Bukidnon-Agusan Sur highway: progress for some, death for others

CLAVERIA, Misamis Oriental (MindaNews/16 Nov) — The tale is same throughout the remaining tropical forest. Bulldozers and other earth-moving equipment are tearing down the forest in the village of Busdi in Malaybalay City to make way for a highway that would connect the provinces of Bukidnon and Agusan del Sur.

The highway may mean progress for the government and traders, but for people who live in the forest, it means death.

“The bulldozers worked day and night to tear down the trees. The sound of falling trees and engines is deafening,” said Dante Sinhayan, a 41-year-old Pulangiyen, a tribe that resides along the Pulangi River in Bukidnon.

“Centuries-old trees like the Tangile and Lauan were uprooted by the men in the bulldozers. The destruction was systematic,” he added.

Sinhayan and other members of the tribe tried to stop the men in the bulldozers but they failed in every attempt.

“We once stood in front of the bulldozers and threw stones at them but the men just laughed at us. They told us we do not have any right to the forest (and that) the forest did not belong to us,” he narrated.

The construction company then changed tactics and allowed the tribesmen and farmers to load their farm products on their bulldozers and other earth-moving equipment.

Since the road to the village of Busdi is impassable, the offer from the construction company was too good for the tribesmen and farmers to pass up; they accepted it readily.

Now, Sinhayan and those who oppose the highway project are on the defensive. To stop the bulldozers would incur the wrath of the other tribesmen and the farmers.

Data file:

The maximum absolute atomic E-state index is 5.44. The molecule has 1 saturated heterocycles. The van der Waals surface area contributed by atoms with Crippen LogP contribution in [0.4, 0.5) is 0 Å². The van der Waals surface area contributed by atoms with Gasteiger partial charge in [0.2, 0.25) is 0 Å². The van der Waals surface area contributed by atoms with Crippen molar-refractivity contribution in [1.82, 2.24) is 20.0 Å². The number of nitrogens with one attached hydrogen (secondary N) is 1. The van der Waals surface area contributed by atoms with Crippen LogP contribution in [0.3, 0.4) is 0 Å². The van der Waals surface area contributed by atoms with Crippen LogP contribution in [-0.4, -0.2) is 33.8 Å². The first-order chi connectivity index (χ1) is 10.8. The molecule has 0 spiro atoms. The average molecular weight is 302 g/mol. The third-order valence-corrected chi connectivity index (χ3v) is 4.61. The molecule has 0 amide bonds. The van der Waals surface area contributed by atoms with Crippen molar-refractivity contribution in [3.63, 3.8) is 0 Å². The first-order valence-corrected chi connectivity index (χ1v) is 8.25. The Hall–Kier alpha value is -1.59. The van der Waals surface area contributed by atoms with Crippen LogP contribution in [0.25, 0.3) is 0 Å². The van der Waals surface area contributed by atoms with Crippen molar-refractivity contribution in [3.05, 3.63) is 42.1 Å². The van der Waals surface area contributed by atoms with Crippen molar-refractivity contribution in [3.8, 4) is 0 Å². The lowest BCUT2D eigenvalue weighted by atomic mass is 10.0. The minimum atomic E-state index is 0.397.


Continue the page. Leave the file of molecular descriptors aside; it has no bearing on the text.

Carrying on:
Sinhayan and his small group tried to reason with the company, but it ignored them.

“The company officials will always ask whether we have papers that could prove ownership of the forest. Sadly we do not have any papers but we lived on these forests for years,” he said.

Sinhayan said he, his parents and members of their tribe have lived in the forest “for as long as he can remember.”

He said his parents used to depend on the forest for food and medicine.

“My parents used to live simple lives. The forest provided them with everything from food to medicine. The land in the forest was very fertile that plants do not need fertilizers to grow,” Sinhayan said.

Sinhayan is helping the Pulangiyen tribe to claim their right to 24,000 hectares of land covering four villages in Bukidnon province. Two of the barangays are Busdi in Malaybalay City and Bulonay in the municipality of Impasug-ong.

There are at least 146 families of the Pulangiyen tribe living in the four villages.

“We want to legalize our ownership to the forest. If we do not have the papers all our struggle will be weakened,” he said.

Carl Rebuta, project development officer of the Legal Research Center, said indigenous people are finding it difficult to get their ancestral land awarded to them.

He said most government agencies require physical evidence from the lumads before they are awarded their ancestral domain claims.

“It is ironic that the lumads are recognized only after they stake their claims. Besides, it is difficult to provide physical evidence since lumads rely on oral traditions,” Rebuta noted. (Froilan Gallardo / MindaNews)